Enable SELinux/AppArmor

SELinux is a security enhancement for Linux that provides mandatory access controls (MAC). Administrators use these MAC to define fine-grained permissions for users, processes, and files and enforce those permissions at the kernel level for maximum OS hardening. 

Best Practice # 4: Data Backup and Disaster Recovery

Regular data backups are a crucial aspect of VPS security. 

Admins should explore automated backup options to create backups to restore their data and applications with minimum downtime. This backup strategy should also include provisions to back up critical data before making significant chamber changes such as application installation.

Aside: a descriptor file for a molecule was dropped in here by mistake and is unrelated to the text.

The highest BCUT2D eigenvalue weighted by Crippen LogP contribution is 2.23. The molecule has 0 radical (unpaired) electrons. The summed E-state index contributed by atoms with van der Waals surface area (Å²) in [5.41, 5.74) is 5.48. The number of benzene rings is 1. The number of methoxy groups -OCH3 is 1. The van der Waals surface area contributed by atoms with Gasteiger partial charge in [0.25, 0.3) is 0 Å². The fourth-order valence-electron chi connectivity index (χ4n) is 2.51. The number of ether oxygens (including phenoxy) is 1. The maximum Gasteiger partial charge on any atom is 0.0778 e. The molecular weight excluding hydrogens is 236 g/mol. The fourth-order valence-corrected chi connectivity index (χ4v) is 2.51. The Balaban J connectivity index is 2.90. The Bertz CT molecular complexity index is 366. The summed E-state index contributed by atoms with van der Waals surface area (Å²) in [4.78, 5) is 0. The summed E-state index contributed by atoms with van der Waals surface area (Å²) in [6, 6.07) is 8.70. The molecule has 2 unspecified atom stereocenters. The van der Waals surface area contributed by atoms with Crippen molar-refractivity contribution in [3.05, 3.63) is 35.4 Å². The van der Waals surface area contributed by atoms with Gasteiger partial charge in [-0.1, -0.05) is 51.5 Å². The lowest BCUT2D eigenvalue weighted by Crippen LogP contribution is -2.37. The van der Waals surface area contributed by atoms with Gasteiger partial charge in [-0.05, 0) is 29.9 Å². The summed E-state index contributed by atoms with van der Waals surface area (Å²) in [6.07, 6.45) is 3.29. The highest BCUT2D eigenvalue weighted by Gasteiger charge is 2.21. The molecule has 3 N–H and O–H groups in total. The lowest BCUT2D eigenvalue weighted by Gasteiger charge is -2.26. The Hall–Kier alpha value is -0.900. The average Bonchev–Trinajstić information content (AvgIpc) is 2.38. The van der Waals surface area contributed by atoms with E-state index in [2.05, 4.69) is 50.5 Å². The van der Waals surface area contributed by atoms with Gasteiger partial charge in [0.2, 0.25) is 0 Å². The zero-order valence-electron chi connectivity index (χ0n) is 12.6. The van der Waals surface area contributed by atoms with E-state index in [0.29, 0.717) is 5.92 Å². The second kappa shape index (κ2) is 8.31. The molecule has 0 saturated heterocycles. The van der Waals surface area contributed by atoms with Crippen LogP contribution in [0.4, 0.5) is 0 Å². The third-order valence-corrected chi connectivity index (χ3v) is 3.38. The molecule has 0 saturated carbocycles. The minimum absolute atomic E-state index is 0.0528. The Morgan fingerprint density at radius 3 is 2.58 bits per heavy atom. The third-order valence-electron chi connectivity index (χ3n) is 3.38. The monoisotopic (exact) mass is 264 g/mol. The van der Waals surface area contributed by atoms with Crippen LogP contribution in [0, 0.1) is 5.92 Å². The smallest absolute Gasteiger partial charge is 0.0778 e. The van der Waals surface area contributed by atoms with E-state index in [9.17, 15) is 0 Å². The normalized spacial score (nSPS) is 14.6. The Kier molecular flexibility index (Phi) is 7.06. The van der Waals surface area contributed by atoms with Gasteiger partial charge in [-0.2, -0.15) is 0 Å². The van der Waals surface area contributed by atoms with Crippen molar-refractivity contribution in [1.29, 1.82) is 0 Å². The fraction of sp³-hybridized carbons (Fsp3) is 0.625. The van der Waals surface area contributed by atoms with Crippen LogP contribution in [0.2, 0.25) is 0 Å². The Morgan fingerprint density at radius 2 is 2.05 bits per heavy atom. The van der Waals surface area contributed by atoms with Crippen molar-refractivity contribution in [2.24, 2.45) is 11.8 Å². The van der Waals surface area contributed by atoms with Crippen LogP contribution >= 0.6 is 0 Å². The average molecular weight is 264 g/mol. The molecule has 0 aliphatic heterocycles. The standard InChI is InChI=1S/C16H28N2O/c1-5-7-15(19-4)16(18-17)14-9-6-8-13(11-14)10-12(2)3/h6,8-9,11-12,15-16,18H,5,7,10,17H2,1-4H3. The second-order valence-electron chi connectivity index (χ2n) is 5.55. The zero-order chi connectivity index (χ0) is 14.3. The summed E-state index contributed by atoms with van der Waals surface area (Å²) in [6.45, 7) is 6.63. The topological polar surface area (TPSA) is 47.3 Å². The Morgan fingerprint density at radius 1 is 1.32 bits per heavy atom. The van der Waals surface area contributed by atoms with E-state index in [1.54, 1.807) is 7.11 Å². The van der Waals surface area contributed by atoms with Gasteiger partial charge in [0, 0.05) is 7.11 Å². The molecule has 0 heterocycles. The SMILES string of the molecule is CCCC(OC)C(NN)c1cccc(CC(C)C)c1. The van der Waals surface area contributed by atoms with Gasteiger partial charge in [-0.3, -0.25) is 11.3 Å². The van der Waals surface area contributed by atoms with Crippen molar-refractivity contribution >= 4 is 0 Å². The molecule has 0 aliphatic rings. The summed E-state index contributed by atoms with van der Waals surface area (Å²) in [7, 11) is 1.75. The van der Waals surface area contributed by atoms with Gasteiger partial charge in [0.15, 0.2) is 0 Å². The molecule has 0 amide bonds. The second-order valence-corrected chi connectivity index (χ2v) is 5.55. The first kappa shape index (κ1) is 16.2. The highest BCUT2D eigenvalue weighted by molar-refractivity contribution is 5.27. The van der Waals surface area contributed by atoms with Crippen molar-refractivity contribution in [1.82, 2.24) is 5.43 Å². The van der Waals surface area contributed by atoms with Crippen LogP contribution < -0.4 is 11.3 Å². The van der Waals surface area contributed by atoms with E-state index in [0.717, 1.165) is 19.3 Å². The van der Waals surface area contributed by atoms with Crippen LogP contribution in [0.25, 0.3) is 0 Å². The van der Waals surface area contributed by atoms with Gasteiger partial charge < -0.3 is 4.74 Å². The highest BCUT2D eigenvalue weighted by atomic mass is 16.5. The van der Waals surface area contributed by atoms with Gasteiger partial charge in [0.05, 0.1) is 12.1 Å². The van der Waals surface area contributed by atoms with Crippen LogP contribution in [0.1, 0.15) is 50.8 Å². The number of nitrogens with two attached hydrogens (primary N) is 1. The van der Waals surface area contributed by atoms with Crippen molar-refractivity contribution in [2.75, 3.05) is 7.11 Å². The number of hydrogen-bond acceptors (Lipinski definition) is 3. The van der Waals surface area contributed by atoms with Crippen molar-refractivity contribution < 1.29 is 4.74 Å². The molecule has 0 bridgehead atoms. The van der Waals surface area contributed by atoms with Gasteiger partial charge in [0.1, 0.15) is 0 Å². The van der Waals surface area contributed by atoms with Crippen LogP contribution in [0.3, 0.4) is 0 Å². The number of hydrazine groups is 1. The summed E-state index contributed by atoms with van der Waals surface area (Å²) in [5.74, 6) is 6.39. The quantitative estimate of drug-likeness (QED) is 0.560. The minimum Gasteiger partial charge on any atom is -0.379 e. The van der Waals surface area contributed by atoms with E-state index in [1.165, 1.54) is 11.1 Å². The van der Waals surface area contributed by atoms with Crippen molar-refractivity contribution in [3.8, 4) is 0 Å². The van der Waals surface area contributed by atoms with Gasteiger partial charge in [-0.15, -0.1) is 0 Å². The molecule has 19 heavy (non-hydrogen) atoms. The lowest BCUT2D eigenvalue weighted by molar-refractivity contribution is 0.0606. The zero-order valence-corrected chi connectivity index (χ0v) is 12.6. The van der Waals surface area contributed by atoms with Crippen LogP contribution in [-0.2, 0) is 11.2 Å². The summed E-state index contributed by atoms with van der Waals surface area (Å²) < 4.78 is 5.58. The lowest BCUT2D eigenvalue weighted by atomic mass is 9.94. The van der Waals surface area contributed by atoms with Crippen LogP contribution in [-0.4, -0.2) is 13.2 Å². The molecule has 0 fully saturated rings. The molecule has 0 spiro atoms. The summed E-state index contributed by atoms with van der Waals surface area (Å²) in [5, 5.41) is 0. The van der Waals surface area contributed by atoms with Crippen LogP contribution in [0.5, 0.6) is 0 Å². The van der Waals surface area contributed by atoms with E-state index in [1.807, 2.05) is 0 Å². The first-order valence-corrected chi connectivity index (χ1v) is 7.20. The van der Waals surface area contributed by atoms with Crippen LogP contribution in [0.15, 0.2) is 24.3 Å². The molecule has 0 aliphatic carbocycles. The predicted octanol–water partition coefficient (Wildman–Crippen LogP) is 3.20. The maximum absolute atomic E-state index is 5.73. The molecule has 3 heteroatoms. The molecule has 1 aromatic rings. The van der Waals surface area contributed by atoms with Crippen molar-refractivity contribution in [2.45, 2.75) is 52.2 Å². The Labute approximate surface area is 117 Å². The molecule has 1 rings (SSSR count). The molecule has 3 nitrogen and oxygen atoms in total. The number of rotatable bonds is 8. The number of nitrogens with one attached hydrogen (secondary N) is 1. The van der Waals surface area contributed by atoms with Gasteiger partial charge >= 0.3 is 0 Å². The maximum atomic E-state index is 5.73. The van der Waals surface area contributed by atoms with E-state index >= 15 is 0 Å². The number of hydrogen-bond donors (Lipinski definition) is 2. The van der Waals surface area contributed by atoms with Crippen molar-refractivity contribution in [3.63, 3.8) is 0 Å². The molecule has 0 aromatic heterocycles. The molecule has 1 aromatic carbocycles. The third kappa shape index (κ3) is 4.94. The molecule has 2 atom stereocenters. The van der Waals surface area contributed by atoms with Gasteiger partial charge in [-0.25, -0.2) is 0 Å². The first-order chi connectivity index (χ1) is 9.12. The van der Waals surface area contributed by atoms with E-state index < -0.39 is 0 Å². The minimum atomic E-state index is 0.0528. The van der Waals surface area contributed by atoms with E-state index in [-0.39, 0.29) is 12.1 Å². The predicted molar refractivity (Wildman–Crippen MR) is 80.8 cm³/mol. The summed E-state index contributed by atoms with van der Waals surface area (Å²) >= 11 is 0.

To put data backup and disaster recovery into practice, follow these pointers:

Automate Backups

Admins should consider installing scripts for automated backups that periodically make copies of critical data and application setup configurations. This removes most of the worries around taking backup.

Keep Offsite Backup

Backup archives should ideally be stored at an offsite location to ensure the archive remains available. Alternatively, use cloud-based backup services for additional peace of mind.

Test the Restore Process

Server admins should execute dry runs for the data restore process to ensure backup archives function correctly.

Best Practice # 5: Secure Network Services

Securing network access is essential to prevent illegal access to VPS.